LIFETIME PETS

PHILOSOPHY

I started breeding dogs in 2010 with my original pet Border Collie and have since branched out to include other breeds. I started out on my own and recently my son and daughter in law have come on board to help, making this a family business, which I am thrilled about.

 

 My emphasis in breeding is to produce good natured healthy pet dogs.

When you buy a pup you are literally buying a member of the family hopefully  for the next 10+ years, so health and nature is so important! They will be part of every family celebration and included in every photograph from the day you bring them home, if your children are toddlers now this pup you are buying will be their constant companion for their entire childhood. Accidents happen but I do all I can on my part to ensure your dogs live a long healthy life, from July 2017 onwards all breeding dogs are heart tested and DNA tested with a full breed profile.
 

What I have undertaken is a long term project and will take many years and quite a number of generations of testing, breeding and retaining healthy dogs to continue with, at the same time being very conscious of using as large a gene pool as possible.

I try very hard to give every pup a happy childhood, I expose them to as many experiences as possible, exposure to other larger dogs and cats, lots of play equipment, all household noises and lots of interaction with many people. They do not leave the litter until they are 8 weeks old. Research shows that early separation from mother and siblings can result in separation anxiety later in life.  Lifetime Pets employs some young people from Melba Support Services where they are employed officially to sit and play with the pups. My house always has a constant stream of backpackers whose job is also to play with the pups. They are raised inside for the first part of their lives, being whelped in my bedroom where I can keep close watch for the first few weeks, until such time as they start waking and playing at 2am then they are moved to the living room, some of the litters are raised in guardian homes with the same emphasis on happy experiences and socialization.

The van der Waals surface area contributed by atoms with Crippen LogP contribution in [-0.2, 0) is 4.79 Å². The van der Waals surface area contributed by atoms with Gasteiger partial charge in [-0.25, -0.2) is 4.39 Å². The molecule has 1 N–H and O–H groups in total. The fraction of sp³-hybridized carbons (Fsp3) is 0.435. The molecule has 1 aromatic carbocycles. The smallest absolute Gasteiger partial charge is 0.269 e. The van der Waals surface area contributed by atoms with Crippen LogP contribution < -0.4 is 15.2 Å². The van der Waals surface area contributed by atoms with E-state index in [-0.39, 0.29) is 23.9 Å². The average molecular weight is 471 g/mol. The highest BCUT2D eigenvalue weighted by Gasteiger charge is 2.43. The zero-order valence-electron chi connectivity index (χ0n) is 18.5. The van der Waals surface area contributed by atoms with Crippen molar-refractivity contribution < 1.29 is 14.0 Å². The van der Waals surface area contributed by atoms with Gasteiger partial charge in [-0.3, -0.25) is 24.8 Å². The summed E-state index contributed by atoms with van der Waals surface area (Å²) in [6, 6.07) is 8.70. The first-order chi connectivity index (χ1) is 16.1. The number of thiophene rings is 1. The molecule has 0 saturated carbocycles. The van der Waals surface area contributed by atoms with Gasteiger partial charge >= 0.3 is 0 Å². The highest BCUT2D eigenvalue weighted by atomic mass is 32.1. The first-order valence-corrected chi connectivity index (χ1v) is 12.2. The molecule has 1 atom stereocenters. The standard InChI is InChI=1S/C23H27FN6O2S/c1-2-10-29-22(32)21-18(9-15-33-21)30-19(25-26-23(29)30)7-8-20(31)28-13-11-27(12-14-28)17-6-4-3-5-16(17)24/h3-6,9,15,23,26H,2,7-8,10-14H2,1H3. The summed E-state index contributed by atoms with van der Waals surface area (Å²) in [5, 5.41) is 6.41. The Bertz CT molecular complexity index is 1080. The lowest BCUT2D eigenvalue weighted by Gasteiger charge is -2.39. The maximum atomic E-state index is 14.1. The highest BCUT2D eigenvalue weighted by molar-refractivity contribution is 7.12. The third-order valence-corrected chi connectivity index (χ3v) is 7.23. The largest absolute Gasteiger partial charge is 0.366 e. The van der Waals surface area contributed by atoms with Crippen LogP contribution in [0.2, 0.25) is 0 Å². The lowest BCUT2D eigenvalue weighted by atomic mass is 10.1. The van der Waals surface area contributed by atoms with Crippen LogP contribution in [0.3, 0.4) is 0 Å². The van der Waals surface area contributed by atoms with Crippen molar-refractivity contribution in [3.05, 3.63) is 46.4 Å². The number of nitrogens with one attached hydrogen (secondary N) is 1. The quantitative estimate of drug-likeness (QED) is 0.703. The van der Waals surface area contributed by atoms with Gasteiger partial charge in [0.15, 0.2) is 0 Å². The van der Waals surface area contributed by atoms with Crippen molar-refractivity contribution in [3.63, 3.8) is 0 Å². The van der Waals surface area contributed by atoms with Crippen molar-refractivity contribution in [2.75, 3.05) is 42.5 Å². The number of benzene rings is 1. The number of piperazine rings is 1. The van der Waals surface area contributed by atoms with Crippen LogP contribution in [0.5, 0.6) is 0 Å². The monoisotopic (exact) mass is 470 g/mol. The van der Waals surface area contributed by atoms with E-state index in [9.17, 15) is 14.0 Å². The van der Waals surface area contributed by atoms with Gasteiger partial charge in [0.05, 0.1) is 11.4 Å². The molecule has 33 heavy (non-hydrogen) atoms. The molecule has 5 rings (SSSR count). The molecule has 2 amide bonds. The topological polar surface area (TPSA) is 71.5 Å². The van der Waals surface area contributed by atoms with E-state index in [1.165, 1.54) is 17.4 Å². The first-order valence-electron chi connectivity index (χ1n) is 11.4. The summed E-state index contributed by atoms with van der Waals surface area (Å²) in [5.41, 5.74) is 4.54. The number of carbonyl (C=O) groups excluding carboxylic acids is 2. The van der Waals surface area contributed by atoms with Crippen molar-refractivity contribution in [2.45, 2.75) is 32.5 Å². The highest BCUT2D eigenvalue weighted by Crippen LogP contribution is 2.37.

All of this attention to their early days results in confident, well socialised pups.

My pups will go to their new homes with the crate that they are used to sleeping in as well as a blanket and toy filled with comforting familiar smells. The feedback that I get back indicates that this is very helpful in settling a pup for its first nights.


My girls are not mated until second season and have a maximum of 5 litters after which they are desexed. Also I put a lot of time and effort into finding them an excellent home for the rest of their lives or keep them as my own beloved pets. 

Dianne Shefford
FOUNDER